This section on Jehovah's Witnesses is subdivided into:
introduction to jehovah's witnesses
In 1869, in Allegheny, Pennsylvania, Charles Taze Russell began a Bible study that led to the movement that later (in 1931) became known as the Jehovah's Witnesses. He was brought up as a Presbyterian, but joined a Congregational Church at the age of fifteen. By seventeen, he had become a skeptic who was very unhappy about the interpretations of the Bible that he had encountered. However, he joined a Second Adventist Bible study, which helped to re-establish his faith and led to him starting up his own group and eventually publishing his own influential periodical, 'Zion's Watch Tower and Herald of Christ's Presence' (from 1897). 'The Watch Tower' has become the most widely distributed religious magazine in the world.
Jehovah's Witnesses consider their religion to be a restoration of original first-century Christianity. They accept both the Old and New Testaments of the Bible as inspired by God. They do not, however, use the symbol of the cross because they believe it to be of pagan origin.
Jehovah's Witnesses meet up to five times a week in their local Kingdom Hall (i.e. large meeting place of Jehovah's Witnesses; also known as Assembly Hall in some countries) or in private homes. Jehovah's Witnesses claim to have over 6 million active members worldwide, and that over 15 million people attend their meetings. There are thought to be ~150,000 Jehovah's Witnesses in the UK and Ireland.
beliefs and practices
Jehovah's Witnesses believe in one god (known as Jehovah), a spiritual being with a non-human body who created and controls everything. They believe that Jehovah created Christ, his human son, to redeem mankind from sin and death, and resurrected him to be our lord and saviour, but not an equal to God. They do not believe in the Trinity.
Jehovah's Witnesses believe that man is born with sin because of the disobedience Adam and Eve showed towards God. They believe that Satan, an enemy of God who afflicts pain and sorrow, is an active force, and responsible for the world's many problems. Witnesses do not get involved in politics, take part in military activities or salute a nation's flag because they believe that nationalism is a temptation set by Satan to lead people astray. Satan's temptations can be resisted by learning about God. Salvation can be achieved only by fulfilling all of God's requirements.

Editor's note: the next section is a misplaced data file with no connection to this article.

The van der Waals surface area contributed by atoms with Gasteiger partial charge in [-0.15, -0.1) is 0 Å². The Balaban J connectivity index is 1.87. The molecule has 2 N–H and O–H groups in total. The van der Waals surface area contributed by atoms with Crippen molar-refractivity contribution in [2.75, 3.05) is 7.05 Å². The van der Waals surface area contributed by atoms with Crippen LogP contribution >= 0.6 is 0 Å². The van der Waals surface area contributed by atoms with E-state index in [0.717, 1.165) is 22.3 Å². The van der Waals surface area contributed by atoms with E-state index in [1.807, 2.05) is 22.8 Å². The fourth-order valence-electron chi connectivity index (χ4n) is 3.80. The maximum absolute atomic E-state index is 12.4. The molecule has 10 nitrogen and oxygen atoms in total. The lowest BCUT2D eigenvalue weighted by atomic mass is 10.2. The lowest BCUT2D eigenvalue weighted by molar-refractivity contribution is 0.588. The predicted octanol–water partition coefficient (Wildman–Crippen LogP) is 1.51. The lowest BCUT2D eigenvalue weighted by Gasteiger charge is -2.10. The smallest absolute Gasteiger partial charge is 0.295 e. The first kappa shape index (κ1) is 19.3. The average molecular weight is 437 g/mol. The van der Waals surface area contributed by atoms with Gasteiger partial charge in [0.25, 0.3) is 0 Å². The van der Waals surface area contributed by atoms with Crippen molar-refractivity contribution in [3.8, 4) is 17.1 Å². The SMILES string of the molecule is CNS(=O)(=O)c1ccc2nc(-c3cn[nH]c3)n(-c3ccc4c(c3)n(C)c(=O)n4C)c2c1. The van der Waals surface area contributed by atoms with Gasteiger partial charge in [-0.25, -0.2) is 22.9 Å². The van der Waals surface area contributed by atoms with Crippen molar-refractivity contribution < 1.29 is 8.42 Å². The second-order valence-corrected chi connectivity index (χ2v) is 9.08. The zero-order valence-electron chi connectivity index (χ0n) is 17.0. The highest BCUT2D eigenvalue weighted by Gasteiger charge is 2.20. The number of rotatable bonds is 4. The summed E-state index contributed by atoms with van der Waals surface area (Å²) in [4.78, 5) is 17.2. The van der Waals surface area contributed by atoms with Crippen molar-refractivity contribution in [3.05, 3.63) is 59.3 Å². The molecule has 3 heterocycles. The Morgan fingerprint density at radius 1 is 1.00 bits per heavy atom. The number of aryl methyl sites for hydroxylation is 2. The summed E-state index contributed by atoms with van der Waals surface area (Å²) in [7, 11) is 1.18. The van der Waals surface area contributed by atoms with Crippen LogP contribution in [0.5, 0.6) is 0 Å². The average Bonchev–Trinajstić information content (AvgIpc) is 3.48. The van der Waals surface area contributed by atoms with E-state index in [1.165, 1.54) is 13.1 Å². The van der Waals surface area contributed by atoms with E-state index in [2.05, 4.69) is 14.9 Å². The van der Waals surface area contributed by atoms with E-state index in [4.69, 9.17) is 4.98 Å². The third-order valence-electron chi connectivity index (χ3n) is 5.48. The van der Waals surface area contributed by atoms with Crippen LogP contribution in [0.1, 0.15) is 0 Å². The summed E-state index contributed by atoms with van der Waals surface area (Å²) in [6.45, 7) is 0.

The commands of God in the Bible are very important and Jehovah's Witnesses try to live their lives by them, exhibiting a high degree of commitment to their religion. Jehovah's Witnesses are well known for sharing their faith with others: 'witnessing' is a fundamental part of their lives.
Jehovah's Witnesses believe in Armageddon, the holy war between Christ and his forces and Satan and his forces in which the world will be destroyed. They believe it to be imminent and have so far predicted its start on five different dates, all of which have passed without event. They admitted the error of these prophecies, but such failure has not escaped the attention of the world, and Jehovah's Witnesses are one of the most criticised religious groups in today's society.
The family is extremely important to Witnesses, and the father is seen as the head of the family. Men also lead the congregation, but the importance of the role of women is recognised. Witnesses tend not to socialise with outsiders, but when this does occur, for example at work or school, they may exploit the opportunity to carry out informal 'witnessing', starting conversations about their beliefs.
Witnesses are generally law-abiding, providing that the law does not clash with their beliefs.
Jehovah's Witnesses worship in Kingdom Halls as many as five times a week, and at very large gatherings three times a year in Assembly Halls or other large venues. Because all Jehovah's Witnesses are committed to spreading the faith, there are no appointed clergy; instead, Elders or Overseers lead the congregation voluntarily. There is no church organisation as such.
In hospital, Jehovah's Witnesses are likely to prefer to pray in private with the curtains drawn around their bed. They may also wish to listen to taped recordings of congregational prayer meetings.
This subsection contains an alphabetic listing of specific healthcare-related information and advice for Jehovah's Witnesses.
Jehovah's Witnesses are baptised by complete immersion in water. This does not usually take place before the age of twelve because it is necessary for a child to understand fully the implications and responsibilities that baptism carries before being committed to it.